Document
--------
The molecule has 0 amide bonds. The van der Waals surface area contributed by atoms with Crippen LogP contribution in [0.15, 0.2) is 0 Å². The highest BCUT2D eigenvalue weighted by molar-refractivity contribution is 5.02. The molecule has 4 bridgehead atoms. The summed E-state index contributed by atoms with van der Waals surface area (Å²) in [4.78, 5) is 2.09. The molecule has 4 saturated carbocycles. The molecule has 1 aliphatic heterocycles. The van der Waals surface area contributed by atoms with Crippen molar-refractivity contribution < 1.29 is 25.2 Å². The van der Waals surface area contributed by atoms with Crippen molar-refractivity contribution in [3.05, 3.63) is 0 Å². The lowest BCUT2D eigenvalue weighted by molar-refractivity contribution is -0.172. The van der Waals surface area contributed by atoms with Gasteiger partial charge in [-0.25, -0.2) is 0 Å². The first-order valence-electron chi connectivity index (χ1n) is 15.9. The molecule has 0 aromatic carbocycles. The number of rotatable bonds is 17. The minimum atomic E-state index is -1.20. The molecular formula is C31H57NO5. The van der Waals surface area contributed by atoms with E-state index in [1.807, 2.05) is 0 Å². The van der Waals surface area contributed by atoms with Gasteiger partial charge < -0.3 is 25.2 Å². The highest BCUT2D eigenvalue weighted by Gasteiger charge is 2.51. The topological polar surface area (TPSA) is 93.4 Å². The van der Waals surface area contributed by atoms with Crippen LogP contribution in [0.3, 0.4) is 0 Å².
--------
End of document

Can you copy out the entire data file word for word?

The molecule has 0 amide bonds. The van der Waals surface area contributed by atoms with Crippen LogP contribution in [0.15, 0.2) is 0 Å². The highest BCUT2D eigenvalue weighted by molar-refractivity contribution is 5.02. The molecule has 4 bridgehead atoms. The summed E-state index contributed by atoms with van der Waals surface area (Å²) in [4.78, 5) is 2.09. The molecule has 4 saturated carbocycles. The molecule has 1 aliphatic heterocycles. The van der Waals surface area contributed by atoms with Crippen molar-refractivity contribution < 1.29 is 25.2 Å². The van der Waals surface area contributed by atoms with Crippen molar-refractivity contribution in [3.05, 3.63) is 0 Å². The lowest BCUT2D eigenvalue weighted by molar-refractivity contribution is -0.172. The van der Waals surface area contributed by atoms with Gasteiger partial charge in [-0.25, -0.2) is 0 Å². The first-order valence-electron chi connectivity index (χ1n) is 15.9. The molecule has 0 aromatic carbocycles. The number of rotatable bonds is 17. The minimum atomic E-state index is -1.20. The molecular formula is C31H57NO5. The van der Waals surface area contributed by atoms with E-state index in [1.807, 2.05) is 0 Å². The van der Waals surface area contributed by atoms with Gasteiger partial charge < -0.3 is 25.2 Å². The highest BCUT2D eigenvalue weighted by Gasteiger charge is 2.51. The topological polar surface area (TPSA) is 93.4 Å². The van der Waals surface area contributed by atoms with Crippen LogP contribution in [0.3, 0.4) is 0 Å².